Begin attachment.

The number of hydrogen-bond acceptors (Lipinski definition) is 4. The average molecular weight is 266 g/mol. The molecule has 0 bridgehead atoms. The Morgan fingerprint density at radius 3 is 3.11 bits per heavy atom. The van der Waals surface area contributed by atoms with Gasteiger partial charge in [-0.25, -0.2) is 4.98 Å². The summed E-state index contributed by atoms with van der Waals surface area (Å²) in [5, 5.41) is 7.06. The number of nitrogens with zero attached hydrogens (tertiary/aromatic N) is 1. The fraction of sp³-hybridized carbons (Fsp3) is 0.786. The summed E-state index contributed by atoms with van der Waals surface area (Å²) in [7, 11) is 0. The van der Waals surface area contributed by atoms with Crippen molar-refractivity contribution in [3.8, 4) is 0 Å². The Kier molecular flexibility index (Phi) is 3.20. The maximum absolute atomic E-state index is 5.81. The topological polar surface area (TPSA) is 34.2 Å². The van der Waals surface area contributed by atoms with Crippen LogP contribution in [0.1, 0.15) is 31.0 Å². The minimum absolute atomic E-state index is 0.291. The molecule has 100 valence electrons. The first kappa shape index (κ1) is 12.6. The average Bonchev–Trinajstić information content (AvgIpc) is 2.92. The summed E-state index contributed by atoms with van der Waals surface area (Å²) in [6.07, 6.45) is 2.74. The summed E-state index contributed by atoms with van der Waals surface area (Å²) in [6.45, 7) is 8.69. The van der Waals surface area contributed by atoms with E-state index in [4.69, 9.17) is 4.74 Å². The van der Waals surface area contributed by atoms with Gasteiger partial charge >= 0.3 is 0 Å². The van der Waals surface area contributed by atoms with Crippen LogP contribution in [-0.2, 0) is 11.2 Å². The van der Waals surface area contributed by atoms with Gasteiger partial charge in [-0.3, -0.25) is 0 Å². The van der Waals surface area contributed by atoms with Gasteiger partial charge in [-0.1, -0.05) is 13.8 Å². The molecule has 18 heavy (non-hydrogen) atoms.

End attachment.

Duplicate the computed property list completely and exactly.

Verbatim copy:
The number of hydrogen-bond acceptors (Lipinski definition) is 4. The average molecular weight is 266 g/mol. The molecule has 0 bridgehead atoms. The Morgan fingerprint density at radius 3 is 3.11 bits per heavy atom. The van der Waals surface area contributed by atoms with Gasteiger partial charge in [-0.25, -0.2) is 4.98 Å². The summed E-state index contributed by atoms with van der Waals surface area (Å²) in [5, 5.41) is 7.06. The number of nitrogens with zero attached hydrogens (tertiary/aromatic N) is 1. The fraction of sp³-hybridized carbons (Fsp3) is 0.786. The summed E-state index contributed by atoms with van der Waals surface area (Å²) in [7, 11) is 0. The van der Waals surface area contributed by atoms with Crippen molar-refractivity contribution in [3.8, 4) is 0 Å². The Kier molecular flexibility index (Phi) is 3.20. The maximum absolute atomic E-state index is 5.81. The topological polar surface area (TPSA) is 34.2 Å². The van der Waals surface area contributed by atoms with Crippen LogP contribution in [0.1, 0.15) is 31.0 Å². The minimum absolute atomic E-state index is 0.291. The molecule has 100 valence electrons. The first kappa shape index (κ1) is 12.6. The average Bonchev–Trinajstić information content (AvgIpc) is 2.92. The summed E-state index contributed by atoms with van der Waals surface area (Å²) in [6.07, 6.45) is 2.74. The summed E-state index contributed by atoms with van der Waals surface area (Å²) in [6.45, 7) is 8.69. The van der Waals surface area contributed by atoms with E-state index in [4.69, 9.17) is 4.74 Å². The van der Waals surface area contributed by atoms with Gasteiger partial charge >= 0.3 is 0 Å². The van der Waals surface area contributed by atoms with Crippen LogP contribution in [-0.2, 0) is 11.2 Å². The van der Waals surface area contributed by atoms with Gasteiger partial charge in [-0.3, -0.25) is 0 Å². The van der Waals surface area contributed by atoms with Gasteiger partial charge in [-0.1, -0.05) is 13.8 Å². The molecule has 18 heavy (non-hydrogen) atoms.